The absence of any discussion in the body of the U.S. Supreme Court’s Lear opinion regarding the impact of Lear’s purported unilateral repudiation of its license agreement on the Court’s licensee estoppel holding added to the uncertainty regarding the reach of its decision.  However, in a frequently neglected footnote to the opinion[cclxxxv] (“Lear Footnote 10”), the Court reviewed Lear’s repudiation argument and, in the course of its discussion, provided a critical insight into the scope of its licensee estoppel holding.  Lear Footnote 10, offered by the Court in support of its jurisdiction to decide whether the California Supreme Court was correct in its reliance upon the doctrine of licensee estoppel to bar Lear’s patent validity challenge, reads as follows:

Adkins claims that we have no jurisdiction to decide the federal question presented because the company did not adequately preserve it in its argument before the State Supreme Court.  We do not agree.  While it is true that Lear did not ask the Supreme Court to repudiate estoppel entirely, it did seek to persuade the court to carve out an exception to the estoppel principle which was so sweeping as to undermine the doctrine’s vitality completely.  The company argued, on the basis of federal as well as state cases, that a licensee may escape the impact of estoppel simply by announcing that it has repudiated the licensing agreement, regardless of the contract’s terms.  See, e.g., Respondent’s and Cross-Appellant’s Opening Brief in Cases Nos. 28624 and 30089, at 110–111.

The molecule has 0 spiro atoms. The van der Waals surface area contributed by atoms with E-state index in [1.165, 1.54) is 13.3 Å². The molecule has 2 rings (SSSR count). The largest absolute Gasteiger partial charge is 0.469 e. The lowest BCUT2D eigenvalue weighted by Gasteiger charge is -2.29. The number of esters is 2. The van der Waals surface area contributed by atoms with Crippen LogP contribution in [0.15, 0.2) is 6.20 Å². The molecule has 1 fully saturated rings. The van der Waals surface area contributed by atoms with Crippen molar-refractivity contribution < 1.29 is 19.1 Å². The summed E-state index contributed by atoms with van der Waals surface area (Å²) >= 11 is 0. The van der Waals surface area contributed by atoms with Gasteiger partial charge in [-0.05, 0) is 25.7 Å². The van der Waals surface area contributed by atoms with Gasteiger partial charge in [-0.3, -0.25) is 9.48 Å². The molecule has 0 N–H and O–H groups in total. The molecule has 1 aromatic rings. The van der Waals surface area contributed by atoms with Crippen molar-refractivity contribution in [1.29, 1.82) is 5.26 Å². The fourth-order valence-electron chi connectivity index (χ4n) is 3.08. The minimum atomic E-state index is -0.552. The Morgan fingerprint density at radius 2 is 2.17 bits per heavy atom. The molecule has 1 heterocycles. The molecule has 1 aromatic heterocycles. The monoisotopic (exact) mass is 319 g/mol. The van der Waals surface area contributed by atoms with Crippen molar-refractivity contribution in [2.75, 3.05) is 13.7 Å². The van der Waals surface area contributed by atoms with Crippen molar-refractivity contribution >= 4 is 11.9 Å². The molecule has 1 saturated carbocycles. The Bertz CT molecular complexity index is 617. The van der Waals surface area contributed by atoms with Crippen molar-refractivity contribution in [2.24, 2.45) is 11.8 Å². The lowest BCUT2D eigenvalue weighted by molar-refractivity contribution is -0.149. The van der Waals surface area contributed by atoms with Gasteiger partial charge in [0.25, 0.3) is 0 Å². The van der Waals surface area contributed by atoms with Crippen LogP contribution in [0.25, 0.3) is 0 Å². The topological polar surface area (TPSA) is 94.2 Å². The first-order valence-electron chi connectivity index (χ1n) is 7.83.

The California Supreme Court rejected this argument on its merits [based on its adoption of the “strong form” version of licensee estoppel, which did not recognize the repudiation limitation] . . . .

We clearly have jurisdiction to consider whether this decision is wrong.  In doing so, we have the duty to consider the broader implications of Lear’s contention, and vindicate, if appropriate, its claim to relief on somewhat different grounds than it chose to advance below, especially when the California court recognized . . . that matters of basic principle are at stake.[cclxxxvi]

In essence, the Court made the following points in Lear Footnote 10: (1) Lear had asked the Court to accept its argument, rejected by the California Supreme Court in the case, that its unilateral repudiation of the Adkins license agreement freed it from the estoppel bar; (2) such a request by Lear, which the Court viewed as “an exception to the estoppel principle which was so sweeping as to undermine the doctrine’s vitality completely,” justified the Court’s decision to address the important federal question of whether licensee estoppel prevented Lear’s patent challenge, and (3) the Court, in considering Lear’s claim for relief, was not restricted to deciding the question presented by Lear regarding unilateral repudiation, but could provide the requested relief “on somewhat different grounds than it [i.e., Lear] chose to advance below,” such as “to repudiate estoppel entirely” for public policy reasons (which in the opinion of the authors of this Article, considering all of the available evidence, the U.S. Supreme Court, in fact, did).[cclxxxvii], [cclxxxviii]
A broad reading of the Lear Court’s abrogation of the doctrine of licensee estoppel is also supported by the reasoning underlying the Court’s holding in the case.  As will be discussed in the following paragraphs, the public policy argument relied on by the Lear Court in its rejection of licensee estoppel applies irrespective of whether a licensee who intends to challenge the validity of a licensed patent has repudiated, and thereby has forfeited the benefits of, its license agreement prior to the challenge.